In 1788, on the death of Prince Charles Edward, the last serious Stuart claimant to the throne, the Scottish bishops made their surrender to the house of Hanover, and the penal laws were gradually relaxed. But by that time the Episcopal Church had been reduced, in the words of Sir Walter Scott, to the shadow of a shade, with no more than four bishops and about forty priests. The diocesan and parochial systems had collapsed. Everything had to be begun afresh in the organization of a church which had lived for many years without a clear confession of faith, with a confused order of worship, and with hardly any discipline.
The bishops took the initiative. In 1811 a Synod was convened and declared to be the National Synod of the Episcopal Church in Scotland. A number of important Canons (laws of government for the church) were passed, and the ‘Qualified Chapels’ were gradually incorporated into the new national body.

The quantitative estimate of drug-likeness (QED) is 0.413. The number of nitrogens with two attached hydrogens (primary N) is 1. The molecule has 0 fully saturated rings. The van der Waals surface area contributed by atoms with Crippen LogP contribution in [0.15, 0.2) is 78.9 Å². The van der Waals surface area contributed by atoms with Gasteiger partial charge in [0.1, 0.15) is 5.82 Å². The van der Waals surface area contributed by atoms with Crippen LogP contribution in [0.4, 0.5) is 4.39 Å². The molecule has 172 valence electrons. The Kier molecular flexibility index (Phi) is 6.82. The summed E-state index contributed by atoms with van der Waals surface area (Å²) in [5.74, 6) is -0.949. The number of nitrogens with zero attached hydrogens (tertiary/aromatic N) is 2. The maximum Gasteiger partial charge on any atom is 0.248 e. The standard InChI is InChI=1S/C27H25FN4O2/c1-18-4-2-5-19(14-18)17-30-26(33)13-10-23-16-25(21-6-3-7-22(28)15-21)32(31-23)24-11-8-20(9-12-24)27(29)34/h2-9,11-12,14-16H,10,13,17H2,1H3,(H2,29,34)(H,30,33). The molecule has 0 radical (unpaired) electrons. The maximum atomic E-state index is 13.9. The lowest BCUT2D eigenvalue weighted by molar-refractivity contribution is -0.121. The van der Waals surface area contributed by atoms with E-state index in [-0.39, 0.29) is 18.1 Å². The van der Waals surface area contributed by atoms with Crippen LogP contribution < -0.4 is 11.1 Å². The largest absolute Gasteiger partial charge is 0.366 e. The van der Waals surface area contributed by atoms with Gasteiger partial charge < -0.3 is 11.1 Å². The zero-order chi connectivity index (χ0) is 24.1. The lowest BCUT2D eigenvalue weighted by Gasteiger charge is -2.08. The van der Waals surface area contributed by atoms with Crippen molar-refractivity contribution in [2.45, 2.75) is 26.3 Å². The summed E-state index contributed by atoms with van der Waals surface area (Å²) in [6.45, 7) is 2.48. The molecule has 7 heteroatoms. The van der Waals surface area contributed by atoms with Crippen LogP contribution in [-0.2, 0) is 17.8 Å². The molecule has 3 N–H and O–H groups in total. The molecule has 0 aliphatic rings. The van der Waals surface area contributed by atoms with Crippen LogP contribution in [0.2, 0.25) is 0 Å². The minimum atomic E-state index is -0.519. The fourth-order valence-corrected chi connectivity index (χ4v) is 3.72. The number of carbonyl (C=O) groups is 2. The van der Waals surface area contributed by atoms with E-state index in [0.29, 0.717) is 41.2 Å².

During the 19th century, membership of the Scottish Episcopal Church grew at a phenomenal rate. The old episcopalian/Jacobite families were joined by immigrants from Ireland (in the wake of the famine in the 1840’s) and from England (joining in the economic boom brought about by the Industrial Revolution). Within Scotland new members were gained from other churches - mainly those who found presbyterian worship and doctrine excessively severe. The high point was reached by about 1918. Since then, in common with other mainstream churches, there has been a slow decline in numbers, although the Anglican ideals of tolerance and inclusiveness still attract those who find a narrow, sectarian approach to the faith less congenial.
AND IN AYR . . .
In 1688, the year that King James fled the country and William of Orange came over, the episcopalian clergy, who were then ministers of Ayr Auld Kirk, were driven out. From then until 1744 no public episcopalian services were held, but in that year, through the efforts of Sir John Kennedy of Culzean, the Revd Robert Forbes (later Bishop of Ross and Caithness) came to Ayr and assembled a congregation of nearly one hundred.